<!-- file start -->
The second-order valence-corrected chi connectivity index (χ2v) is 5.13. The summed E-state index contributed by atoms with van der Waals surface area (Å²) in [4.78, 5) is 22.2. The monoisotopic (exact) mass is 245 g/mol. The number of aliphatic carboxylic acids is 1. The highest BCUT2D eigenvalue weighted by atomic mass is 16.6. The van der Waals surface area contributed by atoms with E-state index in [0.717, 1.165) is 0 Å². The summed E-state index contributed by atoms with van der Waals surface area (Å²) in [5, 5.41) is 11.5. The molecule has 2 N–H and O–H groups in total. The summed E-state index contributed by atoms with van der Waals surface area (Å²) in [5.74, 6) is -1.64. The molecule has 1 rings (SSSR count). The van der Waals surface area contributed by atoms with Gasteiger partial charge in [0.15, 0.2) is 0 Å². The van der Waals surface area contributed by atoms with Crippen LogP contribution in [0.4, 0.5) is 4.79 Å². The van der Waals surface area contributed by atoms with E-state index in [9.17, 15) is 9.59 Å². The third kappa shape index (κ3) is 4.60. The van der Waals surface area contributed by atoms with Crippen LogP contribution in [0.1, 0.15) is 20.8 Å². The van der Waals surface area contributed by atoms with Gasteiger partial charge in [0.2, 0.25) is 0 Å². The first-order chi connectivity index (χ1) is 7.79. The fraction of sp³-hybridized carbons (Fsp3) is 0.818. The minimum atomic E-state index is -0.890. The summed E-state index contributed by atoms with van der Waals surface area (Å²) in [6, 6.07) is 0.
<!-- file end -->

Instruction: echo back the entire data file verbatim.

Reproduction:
The second-order valence-corrected chi connectivity index (χ2v) is 5.13. The summed E-state index contributed by atoms with van der Waals surface area (Å²) in [4.78, 5) is 22.2. The monoisotopic (exact) mass is 245 g/mol. The number of aliphatic carboxylic acids is 1. The highest BCUT2D eigenvalue weighted by atomic mass is 16.6. The van der Waals surface area contributed by atoms with E-state index in [0.717, 1.165) is 0 Å². The summed E-state index contributed by atoms with van der Waals surface area (Å²) in [5, 5.41) is 11.5. The molecule has 2 N–H and O–H groups in total. The summed E-state index contributed by atoms with van der Waals surface area (Å²) in [5.74, 6) is -1.64. The molecule has 1 rings (SSSR count). The van der Waals surface area contributed by atoms with Gasteiger partial charge in [0.15, 0.2) is 0 Å². The van der Waals surface area contributed by atoms with Crippen LogP contribution in [0.4, 0.5) is 4.79 Å². The van der Waals surface area contributed by atoms with E-state index in [9.17, 15) is 9.59 Å². The third kappa shape index (κ3) is 4.60. The van der Waals surface area contributed by atoms with Crippen LogP contribution in [0.1, 0.15) is 20.8 Å². The van der Waals surface area contributed by atoms with Gasteiger partial charge in [0.2, 0.25) is 0 Å². The first-order chi connectivity index (χ1) is 7.79. The fraction of sp³-hybridized carbons (Fsp3) is 0.818. The minimum atomic E-state index is -0.890. The summed E-state index contributed by atoms with van der Waals surface area (Å²) in [6, 6.07) is 0.